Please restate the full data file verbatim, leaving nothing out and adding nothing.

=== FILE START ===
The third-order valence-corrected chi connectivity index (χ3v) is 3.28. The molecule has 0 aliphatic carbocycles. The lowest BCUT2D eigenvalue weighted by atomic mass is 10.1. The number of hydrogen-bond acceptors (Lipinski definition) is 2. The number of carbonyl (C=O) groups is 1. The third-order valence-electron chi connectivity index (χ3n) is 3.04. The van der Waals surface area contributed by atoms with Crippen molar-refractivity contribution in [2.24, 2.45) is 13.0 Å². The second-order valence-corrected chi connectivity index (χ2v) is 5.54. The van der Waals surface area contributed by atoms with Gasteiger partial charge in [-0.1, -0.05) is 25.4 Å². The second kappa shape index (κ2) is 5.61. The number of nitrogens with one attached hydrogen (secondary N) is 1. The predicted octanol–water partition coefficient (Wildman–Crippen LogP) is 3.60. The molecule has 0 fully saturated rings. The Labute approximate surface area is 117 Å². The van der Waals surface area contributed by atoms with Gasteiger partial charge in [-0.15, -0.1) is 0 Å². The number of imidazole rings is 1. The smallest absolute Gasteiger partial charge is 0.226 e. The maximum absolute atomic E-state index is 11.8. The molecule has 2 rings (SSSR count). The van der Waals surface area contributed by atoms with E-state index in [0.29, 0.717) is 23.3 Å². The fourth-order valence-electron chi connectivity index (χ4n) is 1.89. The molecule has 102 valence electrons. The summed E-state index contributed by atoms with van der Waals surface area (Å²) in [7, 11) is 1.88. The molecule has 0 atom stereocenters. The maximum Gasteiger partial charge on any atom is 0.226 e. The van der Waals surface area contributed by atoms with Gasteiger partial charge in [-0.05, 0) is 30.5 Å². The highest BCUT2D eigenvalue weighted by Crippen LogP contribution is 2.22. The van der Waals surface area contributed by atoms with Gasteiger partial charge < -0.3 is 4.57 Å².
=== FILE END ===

The third-order valence-corrected chi connectivity index (χ3v) is 3.28. The molecule has 0 aliphatic carbocycles. The lowest BCUT2D eigenvalue weighted by atomic mass is 10.1. The number of hydrogen-bond acceptors (Lipinski definition) is 2. The number of carbonyl (C=O) groups is 1. The third-order valence-electron chi connectivity index (χ3n) is 3.04. The van der Waals surface area contributed by atoms with Crippen molar-refractivity contribution in [2.24, 2.45) is 13.0 Å². The second-order valence-corrected chi connectivity index (χ2v) is 5.54. The van der Waals surface area contributed by atoms with Gasteiger partial charge in [-0.1, -0.05) is 25.4 Å². The second kappa shape index (κ2) is 5.61. The number of nitrogens with one attached hydrogen (secondary N) is 1. The predicted octanol–water partition coefficient (Wildman–Crippen LogP) is 3.60. The molecule has 0 fully saturated rings. The Labute approximate surface area is 117 Å². The van der Waals surface area contributed by atoms with Gasteiger partial charge in [-0.15, -0.1) is 0 Å². The number of imidazole rings is 1. The smallest absolute Gasteiger partial charge is 0.226 e. The maximum absolute atomic E-state index is 11.8. The molecule has 2 rings (SSSR count). The van der Waals surface area contributed by atoms with E-state index in [0.29, 0.717) is 23.3 Å². The fourth-order valence-electron chi connectivity index (χ4n) is 1.89. The molecule has 102 valence electrons. The summed E-state index contributed by atoms with van der Waals surface area (Å²) in [7, 11) is 1.88. The molecule has 0 atom stereocenters. The maximum Gasteiger partial charge on any atom is 0.226 e. The van der Waals surface area contributed by atoms with Gasteiger partial charge in [-0.05, 0) is 30.5 Å². The highest BCUT2D eigenvalue weighted by Crippen LogP contribution is 2.22. The van der Waals surface area contributed by atoms with Gasteiger partial charge < -0.3 is 4.57 Å².